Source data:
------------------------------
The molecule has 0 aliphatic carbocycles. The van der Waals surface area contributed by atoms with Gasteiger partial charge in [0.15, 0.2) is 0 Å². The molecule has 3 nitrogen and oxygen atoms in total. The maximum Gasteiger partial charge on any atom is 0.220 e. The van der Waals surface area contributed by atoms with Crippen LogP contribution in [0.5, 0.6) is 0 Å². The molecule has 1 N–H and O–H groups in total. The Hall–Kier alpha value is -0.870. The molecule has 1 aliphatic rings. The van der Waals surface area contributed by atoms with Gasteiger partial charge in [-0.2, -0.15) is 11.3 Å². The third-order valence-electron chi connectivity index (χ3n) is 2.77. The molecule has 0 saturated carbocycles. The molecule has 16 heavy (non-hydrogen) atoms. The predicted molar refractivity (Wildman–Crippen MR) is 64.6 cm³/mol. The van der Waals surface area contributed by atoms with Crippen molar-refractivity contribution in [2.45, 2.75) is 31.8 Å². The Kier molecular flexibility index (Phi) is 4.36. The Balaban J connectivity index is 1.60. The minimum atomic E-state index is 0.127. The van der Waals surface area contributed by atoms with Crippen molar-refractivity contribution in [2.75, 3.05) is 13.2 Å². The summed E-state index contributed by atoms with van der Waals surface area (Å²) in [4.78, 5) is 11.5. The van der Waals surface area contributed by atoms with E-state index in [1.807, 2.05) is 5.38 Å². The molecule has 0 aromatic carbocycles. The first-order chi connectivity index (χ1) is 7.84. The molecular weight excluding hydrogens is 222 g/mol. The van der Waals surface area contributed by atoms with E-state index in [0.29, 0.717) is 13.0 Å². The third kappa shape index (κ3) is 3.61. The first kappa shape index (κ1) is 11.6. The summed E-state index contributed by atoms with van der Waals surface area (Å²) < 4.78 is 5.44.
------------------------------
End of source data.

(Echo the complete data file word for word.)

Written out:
The molecule has 0 aliphatic carbocycles. The van der Waals surface area contributed by atoms with Gasteiger partial charge in [0.15, 0.2) is 0 Å². The molecule has 3 nitrogen and oxygen atoms in total. The maximum Gasteiger partial charge on any atom is 0.220 e. The van der Waals surface area contributed by atoms with Crippen LogP contribution in [0.5, 0.6) is 0 Å². The molecule has 1 N–H and O–H groups in total. The Hall–Kier alpha value is -0.870. The molecule has 1 aliphatic rings. The van der Waals surface area contributed by atoms with Gasteiger partial charge in [-0.2, -0.15) is 11.3 Å². The third-order valence-electron chi connectivity index (χ3n) is 2.77. The molecule has 0 saturated carbocycles. The molecule has 16 heavy (non-hydrogen) atoms. The predicted molar refractivity (Wildman–Crippen MR) is 64.6 cm³/mol. The van der Waals surface area contributed by atoms with Crippen molar-refractivity contribution in [2.45, 2.75) is 31.8 Å². The Kier molecular flexibility index (Phi) is 4.36. The Balaban J connectivity index is 1.60. The minimum atomic E-state index is 0.127. The van der Waals surface area contributed by atoms with Crippen molar-refractivity contribution in [2.75, 3.05) is 13.2 Å². The summed E-state index contributed by atoms with van der Waals surface area (Å²) in [4.78, 5) is 11.5. The van der Waals surface area contributed by atoms with E-state index in [1.807, 2.05) is 5.38 Å². The molecule has 0 aromatic carbocycles. The first-order chi connectivity index (χ1) is 7.84. The molecular weight excluding hydrogens is 222 g/mol. The van der Waals surface area contributed by atoms with E-state index in [0.29, 0.717) is 13.0 Å². The third kappa shape index (κ3) is 3.61. The first kappa shape index (κ1) is 11.6. The summed E-state index contributed by atoms with van der Waals surface area (Å²) < 4.78 is 5.44.